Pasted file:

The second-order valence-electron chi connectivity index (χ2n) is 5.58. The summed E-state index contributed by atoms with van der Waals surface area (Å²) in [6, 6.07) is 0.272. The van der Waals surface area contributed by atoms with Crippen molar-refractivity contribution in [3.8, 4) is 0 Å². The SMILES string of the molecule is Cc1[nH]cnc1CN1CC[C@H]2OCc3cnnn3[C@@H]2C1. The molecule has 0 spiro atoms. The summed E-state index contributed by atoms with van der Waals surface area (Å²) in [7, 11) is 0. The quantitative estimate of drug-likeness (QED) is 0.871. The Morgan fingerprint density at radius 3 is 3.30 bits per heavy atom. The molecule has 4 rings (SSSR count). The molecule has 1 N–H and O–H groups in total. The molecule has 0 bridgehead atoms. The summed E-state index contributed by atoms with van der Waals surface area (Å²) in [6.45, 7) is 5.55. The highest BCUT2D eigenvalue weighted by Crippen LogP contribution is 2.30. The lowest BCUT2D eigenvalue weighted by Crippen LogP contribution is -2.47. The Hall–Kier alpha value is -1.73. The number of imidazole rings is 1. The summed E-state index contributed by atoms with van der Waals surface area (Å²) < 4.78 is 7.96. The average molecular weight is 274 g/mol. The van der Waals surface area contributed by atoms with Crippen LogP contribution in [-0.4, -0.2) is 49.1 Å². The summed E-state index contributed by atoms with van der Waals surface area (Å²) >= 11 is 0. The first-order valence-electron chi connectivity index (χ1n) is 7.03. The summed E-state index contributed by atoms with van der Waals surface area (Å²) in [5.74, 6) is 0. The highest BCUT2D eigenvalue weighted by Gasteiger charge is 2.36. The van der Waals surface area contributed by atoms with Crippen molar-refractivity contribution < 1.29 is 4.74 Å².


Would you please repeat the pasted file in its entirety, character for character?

The second-order valence-electron chi connectivity index (χ2n) is 5.58. The summed E-state index contributed by atoms with van der Waals surface area (Å²) in [6, 6.07) is 0.272. The van der Waals surface area contributed by atoms with Crippen molar-refractivity contribution in [3.8, 4) is 0 Å². The SMILES string of the molecule is Cc1[nH]cnc1CN1CC[C@H]2OCc3cnnn3[C@@H]2C1. The molecule has 0 spiro atoms. The summed E-state index contributed by atoms with van der Waals surface area (Å²) in [7, 11) is 0. The quantitative estimate of drug-likeness (QED) is 0.871. The Morgan fingerprint density at radius 3 is 3.30 bits per heavy atom. The molecule has 4 rings (SSSR count). The molecule has 1 N–H and O–H groups in total. The molecule has 0 bridgehead atoms. The summed E-state index contributed by atoms with van der Waals surface area (Å²) in [6.45, 7) is 5.55. The highest BCUT2D eigenvalue weighted by Crippen LogP contribution is 2.30. The lowest BCUT2D eigenvalue weighted by Crippen LogP contribution is -2.47. The Hall–Kier alpha value is -1.73. The number of imidazole rings is 1. The summed E-state index contributed by atoms with van der Waals surface area (Å²) < 4.78 is 7.96. The average molecular weight is 274 g/mol. The van der Waals surface area contributed by atoms with Crippen LogP contribution in [-0.4, -0.2) is 49.1 Å². The summed E-state index contributed by atoms with van der Waals surface area (Å²) >= 11 is 0. The first-order valence-electron chi connectivity index (χ1n) is 7.03. The summed E-state index contributed by atoms with van der Waals surface area (Å²) in [5.74, 6) is 0. The highest BCUT2D eigenvalue weighted by Gasteiger charge is 2.36. The van der Waals surface area contributed by atoms with Crippen molar-refractivity contribution < 1.29 is 4.74 Å².